Over the past week, scientists have dropped several hints about a new planetary object based on the outskirts of our Solar System.
The ‘planetary mass object’ was spotted after researchers noticed its effect on the orbital planes of space rocks on the edge of our Solar System – Kuiper belt objects (KBO). While most KBOs orbit the sun with uniform orbital tilts, known as the invariable plane of the solar system, those discovered by researchers didn’t.
Lead author of the study, Dr Kat Volk had this to say: “The most likely explanation for our results is that there is some unseen mass. According to our calculations, something as massive as Mars would be needed to cause the warp that we measured.”
The Kuiper belt lies outside the orbit of Neptune, and extends to a few hundred Astronomical Units (AU) – one AU represents the distance between Earth and the Sun. Similar to the Astrid belt between Mars and Jupiter, it hosts a number of small icy bodies and a couple of dwarf planets.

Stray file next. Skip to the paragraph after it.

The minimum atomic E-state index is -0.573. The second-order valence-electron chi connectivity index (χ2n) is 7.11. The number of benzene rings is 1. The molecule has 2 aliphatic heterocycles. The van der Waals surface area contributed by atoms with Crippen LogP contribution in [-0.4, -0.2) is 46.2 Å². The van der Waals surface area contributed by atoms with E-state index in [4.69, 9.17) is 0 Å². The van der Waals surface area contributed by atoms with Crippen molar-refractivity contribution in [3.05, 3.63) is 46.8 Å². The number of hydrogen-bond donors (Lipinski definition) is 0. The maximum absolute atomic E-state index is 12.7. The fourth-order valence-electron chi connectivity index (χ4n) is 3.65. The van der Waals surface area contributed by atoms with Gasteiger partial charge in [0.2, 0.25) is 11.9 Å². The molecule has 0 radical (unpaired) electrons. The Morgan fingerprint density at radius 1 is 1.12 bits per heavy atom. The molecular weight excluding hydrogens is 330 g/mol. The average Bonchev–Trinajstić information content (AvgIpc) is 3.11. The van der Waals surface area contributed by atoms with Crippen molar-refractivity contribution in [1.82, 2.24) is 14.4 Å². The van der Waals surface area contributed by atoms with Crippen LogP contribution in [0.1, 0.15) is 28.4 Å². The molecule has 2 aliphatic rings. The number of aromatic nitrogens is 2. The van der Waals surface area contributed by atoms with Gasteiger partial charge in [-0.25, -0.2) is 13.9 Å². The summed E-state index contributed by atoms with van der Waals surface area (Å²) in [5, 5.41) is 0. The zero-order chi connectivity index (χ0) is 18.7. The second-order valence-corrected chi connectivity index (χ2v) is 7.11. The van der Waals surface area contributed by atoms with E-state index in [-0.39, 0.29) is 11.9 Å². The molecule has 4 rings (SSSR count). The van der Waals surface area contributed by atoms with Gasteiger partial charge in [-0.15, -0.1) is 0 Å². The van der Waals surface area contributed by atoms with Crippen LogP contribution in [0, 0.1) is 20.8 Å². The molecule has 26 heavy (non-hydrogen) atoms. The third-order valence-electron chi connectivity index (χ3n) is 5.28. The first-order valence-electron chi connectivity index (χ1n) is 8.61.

Dr Volk and Professor Renu Malhotra analysed the orbital planes of over 600 objects in our solar system to determine the common direction in which these orbital planes precess.
Professor Malhotra said: “Imagine you have lots and lots of fast-spinning tops, and you give each one a slight nudge. If you then take a snapshot of them, you will find their spin axes will be at different orientations, but on average, they will be pointing to the gravitational field of Earth. We expect each of the KBOs’ orbital tilt angle to be at a different orientation, but on average, they will be pointing perpendicular to the plane determined by the sun and the big planets.”
The opportunity to confirm the findings will come once the Large Synoptic Survey Telescope is built, which will all researchers to increase the number of KBOs observed. The telescope is set to go live in 2020
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